The Wonder, Not the Worry

I like to people-watch. And not in a pervy, stalky way either. Get your head out of the gutter. OK maybe that was my head in the gutter.

I like to study how people interact with each other. Wonder what their story is. Listen to their conversations. Relish in their native accents. Imagine what it’s like in their world.

I don’t claim to be a professional people-watcher. I am not out in public every day. Some days I only leave the house to walk the dog. And lately I try to avoid the neighbors too because I don’t want to hear how my bike being parked under the car port is a community violation.

But I digress.

Today I was at a nail salon. I’ve been getting trimmed and buffed and shellacked and waxed there for over a year now. So I’ve become comfortable with the staff and the place. The owner’s 7-year-old daughter is usually there. She is an only child like my son and I like to see how she happily entertains herself when she’s not entertaining the customers. At one point she was staring out the window, singing to herself. Her little fairy-like voice flitting among the sounds of feet being scrubbed and the buzz of the nail buffer.

For a moment I was very envious of her. I wanted to trade places. To be in that child-like state of wonder again. To know Mom was just an arm’s length away. That a hot meal was eventually waiting for me, groddy peas and all.

Then my eyes began to dart over to a fiery woman in her seventies. Her sunset-colored nails were drying so she sat in front of another customer and they spoke about old bastard bosses and the bargain of online shopping. Her Long Island accent filled my ears with happiness. “Can somebahdy give me an excuse not ta go to tha supah mahket?” She asked the entire room as she stood up to leave. I laughed out loud. Only time I ever heard a Long Island accent growing up in the south was when I blissfully watched a Woody Allen flick.

Then there was the lady who was dutifully and a little militantly trimming my cuticles. Her hands were strong but her arms soft. I looked at my own arms, tanned from bike rides and tanning lotion. Toned like someone who has and takes the time to do push-ups and other crap that hurts like hell but feels good when it’s over. I wondered if the lady ever had time for herself. And if she did, what did she like to do? I imagined her strolling in a market, perhaps back in Vietnam, sun shining on her smiling face.

The little girl interrupted my day-dreaming.

“Let’s play rock, paper, scissors. Winner gets to do their favorite trick,” she said with a Chiclets-toothed smile.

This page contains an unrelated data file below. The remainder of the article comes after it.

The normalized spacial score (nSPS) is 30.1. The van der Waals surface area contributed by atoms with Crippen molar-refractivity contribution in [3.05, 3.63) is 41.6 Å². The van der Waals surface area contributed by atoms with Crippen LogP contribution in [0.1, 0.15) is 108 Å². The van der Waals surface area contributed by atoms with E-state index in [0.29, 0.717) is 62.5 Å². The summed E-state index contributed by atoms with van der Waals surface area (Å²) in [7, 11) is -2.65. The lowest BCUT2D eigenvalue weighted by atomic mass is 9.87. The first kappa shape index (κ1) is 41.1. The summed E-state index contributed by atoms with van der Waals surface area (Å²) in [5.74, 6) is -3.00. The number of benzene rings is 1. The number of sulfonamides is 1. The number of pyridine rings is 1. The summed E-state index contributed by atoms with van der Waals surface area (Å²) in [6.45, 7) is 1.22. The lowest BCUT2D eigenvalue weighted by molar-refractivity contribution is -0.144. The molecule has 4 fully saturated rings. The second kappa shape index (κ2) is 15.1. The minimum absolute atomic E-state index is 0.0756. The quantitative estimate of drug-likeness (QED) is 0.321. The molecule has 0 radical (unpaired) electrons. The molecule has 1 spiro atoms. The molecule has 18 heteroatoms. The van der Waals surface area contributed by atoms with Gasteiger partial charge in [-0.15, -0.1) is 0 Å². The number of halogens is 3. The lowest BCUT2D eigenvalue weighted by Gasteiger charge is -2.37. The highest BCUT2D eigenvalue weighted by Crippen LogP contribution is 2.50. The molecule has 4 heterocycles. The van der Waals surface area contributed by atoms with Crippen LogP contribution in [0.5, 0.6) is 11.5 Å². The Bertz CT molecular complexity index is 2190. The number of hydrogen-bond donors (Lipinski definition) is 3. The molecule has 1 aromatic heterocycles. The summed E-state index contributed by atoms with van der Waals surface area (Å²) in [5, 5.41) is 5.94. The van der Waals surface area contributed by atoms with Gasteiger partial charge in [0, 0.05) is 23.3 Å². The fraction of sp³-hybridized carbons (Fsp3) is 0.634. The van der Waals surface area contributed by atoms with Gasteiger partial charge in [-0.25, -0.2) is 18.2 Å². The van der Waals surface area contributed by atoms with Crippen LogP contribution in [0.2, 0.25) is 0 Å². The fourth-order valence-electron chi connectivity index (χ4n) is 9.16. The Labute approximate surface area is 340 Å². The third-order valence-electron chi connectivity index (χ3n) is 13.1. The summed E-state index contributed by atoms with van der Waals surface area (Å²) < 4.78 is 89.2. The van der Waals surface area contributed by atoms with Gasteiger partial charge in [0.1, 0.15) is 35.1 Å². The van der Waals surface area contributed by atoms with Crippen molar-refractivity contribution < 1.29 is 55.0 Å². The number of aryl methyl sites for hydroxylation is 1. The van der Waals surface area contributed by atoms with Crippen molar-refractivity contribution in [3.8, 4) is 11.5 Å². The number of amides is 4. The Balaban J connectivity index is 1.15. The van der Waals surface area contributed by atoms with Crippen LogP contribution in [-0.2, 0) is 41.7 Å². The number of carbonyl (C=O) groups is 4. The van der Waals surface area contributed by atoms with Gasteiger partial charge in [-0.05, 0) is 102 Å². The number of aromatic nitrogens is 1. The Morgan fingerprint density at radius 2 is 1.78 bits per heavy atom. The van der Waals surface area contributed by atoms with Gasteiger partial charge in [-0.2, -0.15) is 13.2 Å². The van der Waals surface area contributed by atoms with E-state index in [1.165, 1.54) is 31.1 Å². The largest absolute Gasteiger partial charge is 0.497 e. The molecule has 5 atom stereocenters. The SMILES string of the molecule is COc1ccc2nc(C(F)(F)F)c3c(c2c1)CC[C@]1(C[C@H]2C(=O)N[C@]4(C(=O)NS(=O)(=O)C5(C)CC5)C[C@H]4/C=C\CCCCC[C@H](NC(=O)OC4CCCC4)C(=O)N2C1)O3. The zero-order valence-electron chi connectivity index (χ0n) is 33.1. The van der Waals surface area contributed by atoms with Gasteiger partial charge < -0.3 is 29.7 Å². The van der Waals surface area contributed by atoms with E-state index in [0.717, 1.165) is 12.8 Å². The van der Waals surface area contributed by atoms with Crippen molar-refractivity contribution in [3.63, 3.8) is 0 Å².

“OK.”

Rock, paper, scissors, shoot.

We both drew scissors. Tie.

Rock, paper, scissors, shoot.

Her scissors cut my wimpy little paper.

She did a funny little dance.

“Nice trick.”

“Again,” she demanded.

Rock, paper, scissors, shoot.

My rock slammed her flimsy scissors.

I flared my nostrils as that is pretty much the only trick I could think of while having my nails poked at and my feet grated.

“Wow, how did you do that?” She was wildly impressed.

When they called me to go to the waxing room the little girl followed me. As the blonde Chewbacca fuzz was being ripped from my eyelid flesh she started examining my tattoos.

“Will this come off?” she asked in her fairy-voice as she stroked the quill tatt on my left arm.

“No. It’s permanent.”

“You have any more?”

I showed her the one on my right arm.

“What does it say?”

“It says ‘wonder not worry’. It reminds me to look at the world in wonder instead of worry. Like the wonder of a child.”

“Like me. Like I do,” she said sweetly. She hummed a little tune as she left the room.

I realized the 7-year-old understood what I meant. And I realized I had been taking my own tattoo-etched advice in those moments before.

I can still be that child with the faraway look in her eye, singing songs, playing games.

And with a few rips, some cold cream, and the diligent hands of a woman 9,600 miles away from her homeland, I can have some fuzz-free unfurrowed eyebrows, too.

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3 Comments

Filed under Observations

3 responses to “The Wonder, Not the Worry

  1. ron

    love your blogs,keep em coming,cant wait to see whats on that mind of yours next

  2. Things I Think.

    It’s weird how kids can just alleviate your issues for a while. Their lack of baggage is refreshing and inspiring. This is as nice as I feel like being to children for the time being.

    Loved this.

    A

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